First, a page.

Employment law bulletin: which bills will survive the general election?

Raconteur’s resident employment law expert Jo Mackie explores which legislation is likely to be impacted by the general election announcement

With a general election looming, the UK has officially entered a state of purdah, where restrictions are placed on the civil service to ensure its political impartiality. During this period, all bills that have not successfully made it through the parliamentary process are scrapped and no new legislation can be enacted.

But prior to the dissolution of parliament, there is a short period of wash-up where any bills that are part way through the legislative process are pushed through. Several employment laws were left in limbo following the general election announcement and only some of them have made it through wash-up. Here are the main changes still on the cards that employers should be aware of.

Fire and rehire 

A new statutory code of practice around dismissal and re-engagement will come into force on 18 July. The code increases the consultation requirements for employers who wish to change their staff’s terms and conditions of employment and are part of a crackdown on the practice of fire and rehire.

The new code is made under the Trade Union and Labour Relations (Consolidation) Act 1992. Failure to follow it will leave an employer liable to an uplift in damages payable to staff who succeed in a claim against an employer. The code says that fire and rehire, while not unlawful in itself, must only be used as a last resort. Employers must be transparent that a failure to agree changes may result in dismissals. It robustly states that “a threat of dismissal should never be used only as a negotiating tactic in circumstances where the employer is not, in fact, contemplating dismissal as a means of achieving its objectives”.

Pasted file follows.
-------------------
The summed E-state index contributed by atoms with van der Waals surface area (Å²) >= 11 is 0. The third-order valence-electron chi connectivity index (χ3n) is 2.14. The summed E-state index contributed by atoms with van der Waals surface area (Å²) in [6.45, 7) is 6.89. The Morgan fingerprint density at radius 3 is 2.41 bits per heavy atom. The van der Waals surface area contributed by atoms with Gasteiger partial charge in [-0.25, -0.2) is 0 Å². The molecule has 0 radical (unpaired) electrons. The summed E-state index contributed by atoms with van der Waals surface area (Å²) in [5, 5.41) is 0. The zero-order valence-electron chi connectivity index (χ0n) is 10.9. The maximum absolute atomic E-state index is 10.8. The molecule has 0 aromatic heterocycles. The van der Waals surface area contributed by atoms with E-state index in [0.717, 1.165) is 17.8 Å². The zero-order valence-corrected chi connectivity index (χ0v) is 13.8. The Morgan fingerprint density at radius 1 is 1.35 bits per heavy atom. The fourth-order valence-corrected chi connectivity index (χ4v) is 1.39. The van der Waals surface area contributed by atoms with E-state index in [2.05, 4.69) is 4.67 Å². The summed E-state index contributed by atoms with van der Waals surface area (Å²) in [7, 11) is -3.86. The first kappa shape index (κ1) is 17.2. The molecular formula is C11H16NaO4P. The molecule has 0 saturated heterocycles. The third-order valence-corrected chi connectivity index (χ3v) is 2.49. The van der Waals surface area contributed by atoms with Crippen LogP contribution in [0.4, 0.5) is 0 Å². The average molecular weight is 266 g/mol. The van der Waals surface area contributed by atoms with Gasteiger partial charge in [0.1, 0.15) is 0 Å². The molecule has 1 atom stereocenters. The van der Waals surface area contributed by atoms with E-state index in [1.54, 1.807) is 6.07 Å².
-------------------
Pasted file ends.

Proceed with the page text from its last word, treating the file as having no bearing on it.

However, the rules around fire and rehire may change again should Labour win the general election. The party has pledged to ban the practice completely within its first 100 days of government.

Paternity leave changes

The Paternity Leave (Bereavement) Act 2024 was also saved during the wash-up period. Once in force, it is likely to provide leave of up to 52 weeks for partners and fathers, where the mother of their child has died in the first year of birth or adoption of that child.

The 2024 Act has significant support across parties, so there is little doubt it will come into force in the next parliament, regardless of who governs.

Workers (Predictable Terms and Conditions) Act 2023

This legislation will allow some workers to ask their employer for a predictable working pattern, including the right to ask for a fixed number of hours per week or particular days per week. The right will apply to short-contract workers – those engaged on fixed-term contracts of less than 12 months.

Employers can turn down a request if there is a legitimate business reason for doing so, in the same way that they can for flexible working requests.

All washed up

It’s also interesting to see what employment legislation didn’t make it through wash-up. The proposed Unpaid Trial Work Period (Prohibition) Bill, the Fertility Treatment (Employment Rights) Bill and the Bullying and Respect at Work Bill all fell by the wayside.

However, I predict that the consultations over an extension to the minimum service strike laws for the education sector will continue into the new parliament. The consultation on this was launched in November 2023 but has still to be completed.

A proposed reintroduction of employment tribunal fees is still under consideration too. Consultation closed in March but no firm response or decision has been put in place. Given the significant delays faced by employment tribunal claimants across England and Wales, it’s worth betting that a fee of some sort will be reintroduced.

This is unlikely to be costly as any indication of denying access to justice will inevitably bring a challenge, so expect the order of fees to be around £100 to £200 per claim issued.

Jo Mackie is partner and director of employment at Burlingtons Legal LLP